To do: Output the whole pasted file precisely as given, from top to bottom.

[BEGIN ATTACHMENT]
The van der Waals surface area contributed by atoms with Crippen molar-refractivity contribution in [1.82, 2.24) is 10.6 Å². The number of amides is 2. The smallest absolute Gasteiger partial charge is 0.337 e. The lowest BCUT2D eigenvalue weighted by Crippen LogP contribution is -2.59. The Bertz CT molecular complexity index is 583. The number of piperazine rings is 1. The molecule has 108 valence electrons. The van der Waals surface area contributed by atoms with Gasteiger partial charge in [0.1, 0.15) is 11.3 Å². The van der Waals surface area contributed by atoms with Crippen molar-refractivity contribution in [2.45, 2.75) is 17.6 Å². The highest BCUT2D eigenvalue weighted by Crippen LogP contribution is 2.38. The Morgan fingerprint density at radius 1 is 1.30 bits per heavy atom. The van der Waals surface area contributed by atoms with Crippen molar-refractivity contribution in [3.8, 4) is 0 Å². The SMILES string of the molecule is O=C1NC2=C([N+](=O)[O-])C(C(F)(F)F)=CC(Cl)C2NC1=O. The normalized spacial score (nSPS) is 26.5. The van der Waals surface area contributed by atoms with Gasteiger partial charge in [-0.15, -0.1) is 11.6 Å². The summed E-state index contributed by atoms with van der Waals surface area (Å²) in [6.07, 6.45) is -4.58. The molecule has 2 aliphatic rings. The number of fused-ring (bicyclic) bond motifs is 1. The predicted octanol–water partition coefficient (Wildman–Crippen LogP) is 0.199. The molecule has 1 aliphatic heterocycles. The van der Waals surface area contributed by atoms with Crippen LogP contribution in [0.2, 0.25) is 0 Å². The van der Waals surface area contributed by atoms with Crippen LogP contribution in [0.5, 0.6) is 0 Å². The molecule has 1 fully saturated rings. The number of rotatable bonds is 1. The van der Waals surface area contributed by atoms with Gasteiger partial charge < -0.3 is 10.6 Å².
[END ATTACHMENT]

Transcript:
The van der Waals surface area contributed by atoms with Crippen molar-refractivity contribution in [1.82, 2.24) is 10.6 Å². The number of amides is 2. The smallest absolute Gasteiger partial charge is 0.337 e. The lowest BCUT2D eigenvalue weighted by Crippen LogP contribution is -2.59. The Bertz CT molecular complexity index is 583. The number of piperazine rings is 1. The molecule has 108 valence electrons. The van der Waals surface area contributed by atoms with Gasteiger partial charge in [0.1, 0.15) is 11.3 Å². The van der Waals surface area contributed by atoms with Crippen molar-refractivity contribution in [2.45, 2.75) is 17.6 Å². The highest BCUT2D eigenvalue weighted by Crippen LogP contribution is 2.38. The Morgan fingerprint density at radius 1 is 1.30 bits per heavy atom. The van der Waals surface area contributed by atoms with Crippen molar-refractivity contribution in [3.8, 4) is 0 Å². The SMILES string of the molecule is O=C1NC2=C([N+](=O)[O-])C(C(F)(F)F)=CC(Cl)C2NC1=O. The normalized spacial score (nSPS) is 26.5. The van der Waals surface area contributed by atoms with Gasteiger partial charge in [-0.15, -0.1) is 11.6 Å². The summed E-state index contributed by atoms with van der Waals surface area (Å²) in [6.07, 6.45) is -4.58. The molecule has 2 aliphatic rings. The number of fused-ring (bicyclic) bond motifs is 1. The predicted octanol–water partition coefficient (Wildman–Crippen LogP) is 0.199. The molecule has 1 aliphatic heterocycles. The van der Waals surface area contributed by atoms with Crippen LogP contribution in [0.2, 0.25) is 0 Å². The van der Waals surface area contributed by atoms with Crippen LogP contribution in [0.5, 0.6) is 0 Å². The molecule has 1 fully saturated rings. The number of rotatable bonds is 1. The van der Waals surface area contributed by atoms with Gasteiger partial charge < -0.3 is 10.6 Å².